Workin’ at the Bob Run

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(Host) Commentator Willem Lange has been reminiscing again, and remembers some of the coldest winters of his youth as among the happiest.

(Lange) The cold days of January always bring back hundreds of memories of the winters I spent working on Mt. van Hoevenberg, about 45 years ago now. A few days ago I dug out my old color slides of the place, and on my computer searched the mountain’s web site

I found over a thousand sites and a galaxy of winter sports – biathlon, cross country skiing, luge, skeleton, snowshoeing. I could understand how Rip van Winkle felt after his long sleep. Clearly, the mountain (or “the venue,” as it’s now called) has entered the 21st century. There are probably very few of us left who remember it as it was: one of the last living links between the man- and animal-powered technology of the old logging camps and the internal combustion revolution.

Even getting a job there was an exercise in old-fashioned politics. As an unmarried registered Independent, I was the last in the political pecking order. But I had a typewriter. I wrote an angry letter to Governor Rockefeller, and three days later I was working.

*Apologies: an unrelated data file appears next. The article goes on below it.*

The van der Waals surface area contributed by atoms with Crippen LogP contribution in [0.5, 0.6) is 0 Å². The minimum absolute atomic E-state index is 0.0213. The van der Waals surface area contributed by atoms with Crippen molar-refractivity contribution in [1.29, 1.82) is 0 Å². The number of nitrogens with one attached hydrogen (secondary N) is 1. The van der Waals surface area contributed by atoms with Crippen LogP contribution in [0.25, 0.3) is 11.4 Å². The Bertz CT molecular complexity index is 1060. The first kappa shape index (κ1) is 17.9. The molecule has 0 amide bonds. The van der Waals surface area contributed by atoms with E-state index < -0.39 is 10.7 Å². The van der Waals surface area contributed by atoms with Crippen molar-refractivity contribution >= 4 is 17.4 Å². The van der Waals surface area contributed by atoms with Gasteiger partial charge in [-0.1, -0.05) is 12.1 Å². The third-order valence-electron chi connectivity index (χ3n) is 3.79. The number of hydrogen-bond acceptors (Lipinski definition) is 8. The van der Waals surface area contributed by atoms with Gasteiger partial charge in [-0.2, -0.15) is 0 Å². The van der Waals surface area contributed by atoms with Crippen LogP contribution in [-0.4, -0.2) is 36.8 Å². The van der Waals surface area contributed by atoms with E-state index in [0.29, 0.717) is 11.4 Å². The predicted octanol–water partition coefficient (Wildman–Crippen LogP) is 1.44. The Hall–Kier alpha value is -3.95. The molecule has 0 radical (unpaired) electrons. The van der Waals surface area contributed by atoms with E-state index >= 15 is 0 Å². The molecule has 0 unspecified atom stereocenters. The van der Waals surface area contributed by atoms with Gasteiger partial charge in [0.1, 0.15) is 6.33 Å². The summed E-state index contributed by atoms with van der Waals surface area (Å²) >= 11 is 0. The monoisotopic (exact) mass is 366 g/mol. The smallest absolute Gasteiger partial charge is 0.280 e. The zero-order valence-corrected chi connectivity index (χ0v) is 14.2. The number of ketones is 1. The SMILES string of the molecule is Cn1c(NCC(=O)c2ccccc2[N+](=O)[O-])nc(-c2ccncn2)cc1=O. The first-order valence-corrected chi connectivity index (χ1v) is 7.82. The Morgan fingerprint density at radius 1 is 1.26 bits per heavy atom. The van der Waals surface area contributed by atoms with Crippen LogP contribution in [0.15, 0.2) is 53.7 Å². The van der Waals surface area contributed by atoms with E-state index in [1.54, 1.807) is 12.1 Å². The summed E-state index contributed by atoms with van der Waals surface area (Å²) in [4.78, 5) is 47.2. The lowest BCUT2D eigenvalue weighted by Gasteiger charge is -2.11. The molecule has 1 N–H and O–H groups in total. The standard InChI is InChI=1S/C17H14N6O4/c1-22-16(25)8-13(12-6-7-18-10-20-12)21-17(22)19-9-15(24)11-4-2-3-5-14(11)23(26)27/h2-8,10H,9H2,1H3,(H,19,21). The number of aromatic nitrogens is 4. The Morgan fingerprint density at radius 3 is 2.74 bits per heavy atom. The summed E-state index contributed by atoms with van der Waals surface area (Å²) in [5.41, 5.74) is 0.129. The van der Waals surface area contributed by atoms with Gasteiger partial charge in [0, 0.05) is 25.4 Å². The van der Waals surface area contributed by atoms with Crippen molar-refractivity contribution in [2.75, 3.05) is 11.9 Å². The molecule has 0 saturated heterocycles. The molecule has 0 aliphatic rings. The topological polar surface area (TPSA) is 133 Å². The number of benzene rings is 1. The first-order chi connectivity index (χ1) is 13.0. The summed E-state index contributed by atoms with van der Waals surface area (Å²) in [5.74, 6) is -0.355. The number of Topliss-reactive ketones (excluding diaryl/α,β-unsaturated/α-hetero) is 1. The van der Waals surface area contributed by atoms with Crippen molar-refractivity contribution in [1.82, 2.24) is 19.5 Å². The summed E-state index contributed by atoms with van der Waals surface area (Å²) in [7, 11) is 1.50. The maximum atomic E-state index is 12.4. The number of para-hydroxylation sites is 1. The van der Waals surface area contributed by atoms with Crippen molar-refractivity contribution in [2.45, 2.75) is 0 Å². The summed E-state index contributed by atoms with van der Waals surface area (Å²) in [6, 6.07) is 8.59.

And what a job! The bob run was built of dry-laid stone, beautiful parabolas steepening to vertical at the top. For weeks, crews of men mixed slush and plastered it over the stone with shovels, slowly forming smooth, curving sheets of ice. Others sawed ice from a nearby pond, hauled it up the mountain, and laid up walls on both sides of the straightaways. After we quit in the evening, another crew sprayed the great curves all night and built successive layers of ice. Finally we were ready for the first sled of the year. And I discovered I was the public address announcer.

What I didn’t appreciate then was how pleasant it is to function as a member of a crew. Some of the old guys had lived with horses, and worked in the logging camps. Collectively they could do anything – mend a chain or make an ice chisel in the forge; dismantle a Ford V-8 and put it back together by quitting time; move huge, heavy objects with levers, tackle, and gravity; and most of all, work together, with a certain stoic irony, in all kinds of winter weather.

It was a great job. All day long I called the sleds down the mountain and urged nervous spectators to take a ride. At dusk I got my long-handled shovel and worked on the run till the night crew shuffled in. Most of all, I just listened to those wonderful old guys swapping stories, recalling incredible events or weather, and speaking in that dry, Irish Adirondack accent. I’d love to go back and visit, but I don’t think I will. I would miss them so!

This is Willem Lange up in Etna, New Hampshire, and I gotta get back to work.

Willem Lange is a contractor, writer and storyteller who lives in Etna, New Hampshire. He spoke from our studio in Norwich.

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